Summary: The Rape Of Nanking

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The Rape of Nanking The Rape of Nanking was a horrific and brutal massacre. It shows the world’s failure to acknowledge the cruel acts of people who take advantage of their ranks in government, meaning this went on for six weeks, thousands of people were killed, and no other countries even noticed or helped all of those people. is a human rights violation because pretty much all of the human rights were violated especially 3-5. “Article 3: Everyone has the right to life, liberty and security of person. The men and women in the Nanjing massacre couldn’t be protected by the police and the government, because they were the ones doing all of these awful things to them. Article 4: No one shall be held in slavery or servitude; slavery and the …show more content…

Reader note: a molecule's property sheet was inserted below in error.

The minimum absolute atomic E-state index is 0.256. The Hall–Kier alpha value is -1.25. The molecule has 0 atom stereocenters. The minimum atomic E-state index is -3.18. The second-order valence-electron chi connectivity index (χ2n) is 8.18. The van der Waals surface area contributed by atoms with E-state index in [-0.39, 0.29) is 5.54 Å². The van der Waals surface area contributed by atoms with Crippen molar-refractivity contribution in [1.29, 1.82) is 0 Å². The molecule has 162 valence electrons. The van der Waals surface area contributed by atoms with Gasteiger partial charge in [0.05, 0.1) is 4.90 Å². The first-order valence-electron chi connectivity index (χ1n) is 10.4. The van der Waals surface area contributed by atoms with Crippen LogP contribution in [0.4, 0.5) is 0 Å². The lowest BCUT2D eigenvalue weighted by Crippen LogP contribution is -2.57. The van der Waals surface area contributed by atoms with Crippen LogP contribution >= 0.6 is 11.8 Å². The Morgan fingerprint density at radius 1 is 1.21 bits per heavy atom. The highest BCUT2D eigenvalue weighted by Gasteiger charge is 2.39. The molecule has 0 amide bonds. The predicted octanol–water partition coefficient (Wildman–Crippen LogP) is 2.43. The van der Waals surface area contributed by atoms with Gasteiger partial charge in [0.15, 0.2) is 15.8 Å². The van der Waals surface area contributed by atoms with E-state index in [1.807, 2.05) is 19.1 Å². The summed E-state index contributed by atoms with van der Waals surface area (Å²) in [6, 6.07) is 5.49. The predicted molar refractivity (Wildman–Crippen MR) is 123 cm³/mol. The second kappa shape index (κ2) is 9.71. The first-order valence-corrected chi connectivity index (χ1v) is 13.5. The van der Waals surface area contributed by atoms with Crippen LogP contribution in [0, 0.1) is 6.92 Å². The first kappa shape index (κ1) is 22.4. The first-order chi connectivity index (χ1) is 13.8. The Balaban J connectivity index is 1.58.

It is generally remembered for the invading forces ' barbaric treatment of Chinese women. Many thousands of them were killed after gang rape, and tens of thousands of others brutally injured and traumatized.” About a quarter million defenseless men and women were tortured and killed. In article 3 it says “Everyone has the right to life, liberty and security of person.” which makes it a human rights violation because people were seen as pigs to make it easier for them to kill them . They had no security of person, they didn’t have the right to life they weren’t even seen as people. “One eyewitness, Li Ke-hen, reported: "There are so many bodies on the street, victims of group rape and murder. They were all stripped naked, their breasts, cut off, leaving a terrible dark brown hole; some of them were bayoneted in the abdomen, with their intestines spilling out alongside them; some had a roll of paper or a piece of wood stuffed in their vaginas" “streets were filled with rotting corpses; Japanese soldiers pulled carts full of loot; children were casually murdered. The world was shocked by Japan 's brutal aggression. Even swastika-wearing Nazis set up safety zones for Chinese. In many Japanese cities, by contrast, people held lantern parades to celebrate the capture of Nanking. [Source: Ian Buruma, New York Review of Books, October 13,

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